Discovery Of The Temple Of Ashtaroth

Report Of The Expedition To Palestine

By: Alan Rowe

Originally Published in 1925

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And it came to pass on the morrow, when the Philistines came to strip the slain, that they found Saul and his three sons fallen in mount Gilboa. And they cut off his head, and stripped off his armour, and sent into the land of the Philistines round about, to publish it in the house of their idols, and among the people. And they put his armour in the house of Ashtaroth; and they fastened his body to the wall of Beth-shan.

I SAMUEL 31: 8-10.

The excavations of the University Museum at Beisan, Palestine, were resumed on the first of September last and the season’s work has already produced very important results, throwing much new light on the history of the locality as well as on the religion of the Philistines in whose possession it remained for so long. The discoveries that I have now the honor to report concern the whole history of Palestine.

Beisan is the biblical Beth-Shan, and lies at the eastern end of the Valley of Jezreel overlooking the Valley of the Jordan. In Hellenistic and Roman times it was known as Scythopolis or Nysa, and was the chief city of the famous Decapolis or league of ten cities, all of which, with the exception of Scythopolis, were on the east side of the river Jordan. The nine other cities were Pella, Dion, Gerasa, Philadelphia, Gardara, Raphana, Kanatha, Hippos and Damascus. Scythopolis and Pella, which almost face one another across the Jordan, are both referred to in an interesting hieroglyphic inscription which we found at Beth-Shan in 1923. This inscription occurs on a stela set up there by King Seti I of Egypt, and is dated in the first year of his reign, that is to say in 1313 B. C.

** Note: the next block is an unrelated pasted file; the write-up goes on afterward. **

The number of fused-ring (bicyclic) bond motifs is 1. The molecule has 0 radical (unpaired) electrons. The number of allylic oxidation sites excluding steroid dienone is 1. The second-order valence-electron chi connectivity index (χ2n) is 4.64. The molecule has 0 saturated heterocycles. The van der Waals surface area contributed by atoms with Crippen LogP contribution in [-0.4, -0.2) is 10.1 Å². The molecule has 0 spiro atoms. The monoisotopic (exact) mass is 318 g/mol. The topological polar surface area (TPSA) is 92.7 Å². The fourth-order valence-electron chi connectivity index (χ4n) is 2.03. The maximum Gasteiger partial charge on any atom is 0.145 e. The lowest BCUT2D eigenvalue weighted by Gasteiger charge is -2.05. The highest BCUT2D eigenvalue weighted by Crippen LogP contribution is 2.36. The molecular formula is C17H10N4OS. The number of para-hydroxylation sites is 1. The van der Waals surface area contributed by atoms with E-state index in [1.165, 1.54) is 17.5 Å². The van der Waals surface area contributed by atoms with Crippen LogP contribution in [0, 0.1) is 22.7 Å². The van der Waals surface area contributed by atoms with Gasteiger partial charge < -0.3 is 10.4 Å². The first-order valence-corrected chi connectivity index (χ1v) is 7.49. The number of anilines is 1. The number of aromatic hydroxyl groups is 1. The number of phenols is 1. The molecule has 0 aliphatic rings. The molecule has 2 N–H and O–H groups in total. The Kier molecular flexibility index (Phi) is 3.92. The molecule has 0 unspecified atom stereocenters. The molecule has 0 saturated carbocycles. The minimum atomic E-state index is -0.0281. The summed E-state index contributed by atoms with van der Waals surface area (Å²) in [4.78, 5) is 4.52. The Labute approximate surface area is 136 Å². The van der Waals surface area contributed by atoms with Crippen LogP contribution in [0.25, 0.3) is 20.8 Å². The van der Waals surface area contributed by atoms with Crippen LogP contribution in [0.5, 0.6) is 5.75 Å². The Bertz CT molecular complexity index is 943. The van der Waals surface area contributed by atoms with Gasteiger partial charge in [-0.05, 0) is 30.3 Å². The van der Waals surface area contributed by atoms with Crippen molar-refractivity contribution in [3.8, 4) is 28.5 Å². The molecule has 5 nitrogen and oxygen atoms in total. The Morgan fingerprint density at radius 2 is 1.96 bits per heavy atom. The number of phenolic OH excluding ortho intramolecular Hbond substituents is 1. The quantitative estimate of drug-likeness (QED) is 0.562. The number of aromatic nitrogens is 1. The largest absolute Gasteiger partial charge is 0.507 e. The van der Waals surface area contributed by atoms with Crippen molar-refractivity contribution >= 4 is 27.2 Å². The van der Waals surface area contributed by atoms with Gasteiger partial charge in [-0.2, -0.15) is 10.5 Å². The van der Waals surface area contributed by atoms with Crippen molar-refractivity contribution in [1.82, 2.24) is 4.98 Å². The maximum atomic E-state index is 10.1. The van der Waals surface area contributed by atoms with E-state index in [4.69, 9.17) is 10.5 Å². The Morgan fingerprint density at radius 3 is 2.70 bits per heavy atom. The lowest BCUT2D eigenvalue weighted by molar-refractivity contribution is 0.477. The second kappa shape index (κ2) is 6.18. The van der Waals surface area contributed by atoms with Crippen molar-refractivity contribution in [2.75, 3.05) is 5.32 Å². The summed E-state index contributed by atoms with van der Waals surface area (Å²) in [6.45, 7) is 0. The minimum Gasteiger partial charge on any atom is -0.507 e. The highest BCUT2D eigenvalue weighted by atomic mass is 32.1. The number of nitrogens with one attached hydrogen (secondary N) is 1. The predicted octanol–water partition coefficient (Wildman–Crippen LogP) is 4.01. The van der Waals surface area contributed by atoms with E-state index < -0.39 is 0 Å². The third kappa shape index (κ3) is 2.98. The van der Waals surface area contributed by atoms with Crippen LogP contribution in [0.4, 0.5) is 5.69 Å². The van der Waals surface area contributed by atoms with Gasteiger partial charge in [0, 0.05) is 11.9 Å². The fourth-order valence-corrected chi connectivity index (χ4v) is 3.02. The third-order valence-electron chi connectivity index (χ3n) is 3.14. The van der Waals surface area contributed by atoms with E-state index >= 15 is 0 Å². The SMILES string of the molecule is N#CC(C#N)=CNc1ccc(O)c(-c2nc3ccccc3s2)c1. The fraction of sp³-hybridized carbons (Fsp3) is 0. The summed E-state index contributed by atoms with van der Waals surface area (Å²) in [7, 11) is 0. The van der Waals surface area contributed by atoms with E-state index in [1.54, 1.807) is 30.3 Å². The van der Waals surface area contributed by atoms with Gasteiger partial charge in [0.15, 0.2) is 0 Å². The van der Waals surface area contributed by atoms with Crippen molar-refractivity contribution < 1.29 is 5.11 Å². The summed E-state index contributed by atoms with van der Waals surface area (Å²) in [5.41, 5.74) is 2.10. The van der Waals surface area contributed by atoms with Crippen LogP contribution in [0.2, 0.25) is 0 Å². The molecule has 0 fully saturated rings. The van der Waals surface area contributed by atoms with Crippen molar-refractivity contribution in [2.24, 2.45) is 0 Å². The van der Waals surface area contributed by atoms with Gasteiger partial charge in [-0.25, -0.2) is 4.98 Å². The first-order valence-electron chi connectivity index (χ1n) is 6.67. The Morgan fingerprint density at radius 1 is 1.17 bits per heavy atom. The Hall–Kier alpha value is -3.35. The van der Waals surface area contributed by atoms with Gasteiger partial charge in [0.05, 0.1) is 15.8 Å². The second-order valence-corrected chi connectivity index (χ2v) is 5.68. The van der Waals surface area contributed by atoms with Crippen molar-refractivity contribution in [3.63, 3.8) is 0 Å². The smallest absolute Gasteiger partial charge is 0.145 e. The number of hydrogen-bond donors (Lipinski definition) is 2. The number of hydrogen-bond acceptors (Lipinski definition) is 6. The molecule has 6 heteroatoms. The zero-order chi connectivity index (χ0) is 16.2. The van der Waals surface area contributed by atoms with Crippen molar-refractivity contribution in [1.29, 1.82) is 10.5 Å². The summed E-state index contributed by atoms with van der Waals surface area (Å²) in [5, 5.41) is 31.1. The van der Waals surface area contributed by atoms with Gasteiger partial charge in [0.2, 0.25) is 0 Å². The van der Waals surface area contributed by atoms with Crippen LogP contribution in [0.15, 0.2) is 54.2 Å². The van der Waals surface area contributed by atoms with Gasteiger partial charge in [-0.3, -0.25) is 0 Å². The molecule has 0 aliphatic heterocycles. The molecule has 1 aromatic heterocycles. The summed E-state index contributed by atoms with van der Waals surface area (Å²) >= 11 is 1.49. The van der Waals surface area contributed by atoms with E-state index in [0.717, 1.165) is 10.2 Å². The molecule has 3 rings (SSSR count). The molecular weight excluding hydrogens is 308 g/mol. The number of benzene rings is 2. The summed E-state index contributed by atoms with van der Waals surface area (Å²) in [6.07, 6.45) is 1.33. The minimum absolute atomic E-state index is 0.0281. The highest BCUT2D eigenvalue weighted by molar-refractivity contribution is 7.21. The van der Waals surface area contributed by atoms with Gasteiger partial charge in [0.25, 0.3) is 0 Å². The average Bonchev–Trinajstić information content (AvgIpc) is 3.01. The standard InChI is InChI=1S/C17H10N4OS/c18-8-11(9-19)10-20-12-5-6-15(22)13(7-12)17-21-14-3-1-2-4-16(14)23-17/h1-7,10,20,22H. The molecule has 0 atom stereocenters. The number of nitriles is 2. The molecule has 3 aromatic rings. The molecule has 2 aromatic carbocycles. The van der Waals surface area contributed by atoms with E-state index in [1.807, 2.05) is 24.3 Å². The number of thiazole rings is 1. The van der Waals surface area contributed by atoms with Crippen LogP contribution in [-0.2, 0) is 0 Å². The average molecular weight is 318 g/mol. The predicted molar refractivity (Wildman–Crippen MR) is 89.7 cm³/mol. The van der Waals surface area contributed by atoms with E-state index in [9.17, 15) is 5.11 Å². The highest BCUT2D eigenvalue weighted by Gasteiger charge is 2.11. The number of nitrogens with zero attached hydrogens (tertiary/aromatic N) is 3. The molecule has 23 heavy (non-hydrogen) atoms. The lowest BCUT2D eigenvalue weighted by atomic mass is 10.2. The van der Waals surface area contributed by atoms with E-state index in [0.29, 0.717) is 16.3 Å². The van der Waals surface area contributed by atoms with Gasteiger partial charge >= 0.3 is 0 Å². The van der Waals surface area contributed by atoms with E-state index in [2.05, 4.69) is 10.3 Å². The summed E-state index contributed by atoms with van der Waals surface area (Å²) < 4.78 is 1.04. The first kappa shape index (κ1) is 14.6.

The text describes the invasion of Eastern Palestine by the king, and states, inter alia, that the chief of Hamath had collected together many people, and had attacked Beth-Shan and allied himself with the people of Pella. He also had laid siege to the city of Rehob. The king thereupon divided his army and sent the division of Amen to the city of Hamath, the division of Ra to the city of Beth-Shan, and the division of Sutekh to the city of Yenoam, and overthrew the enemy in the space of a day. Rehob and Hamath have recently been identified with certain mounds just to the south of Beth-Shan. The position of Yenoam is as yet uncertain.

Many other references to Beth-Shan occur in old Egyptian literature. It is also mentioned in one of the letters of the famous Tell el-Arnarna cuneiform tablets, of the fourteenth century B. C., found in Egypt and containing the official correspondence between king Amenhetep III and Amenhetep IV of Egypt and their tributary kings and governors, of Western Asia. In the letter in question, Abdi-Khiba, one of these viceroys, writes as follows to his master the king of Egypt:

“Tagi has got the land of Gath-Carmel, and the men of Gath are in occupation of Beth-Shan.”

The derivation of the name Beth-Shan, or “House of Shan,” is uncertain, but it is quite possible that Shan was the name of some local Canaanite deity. Variant passages in the Old Testament give the name of the town as Beth-Sha’an, which may be rendered ” House of Security.”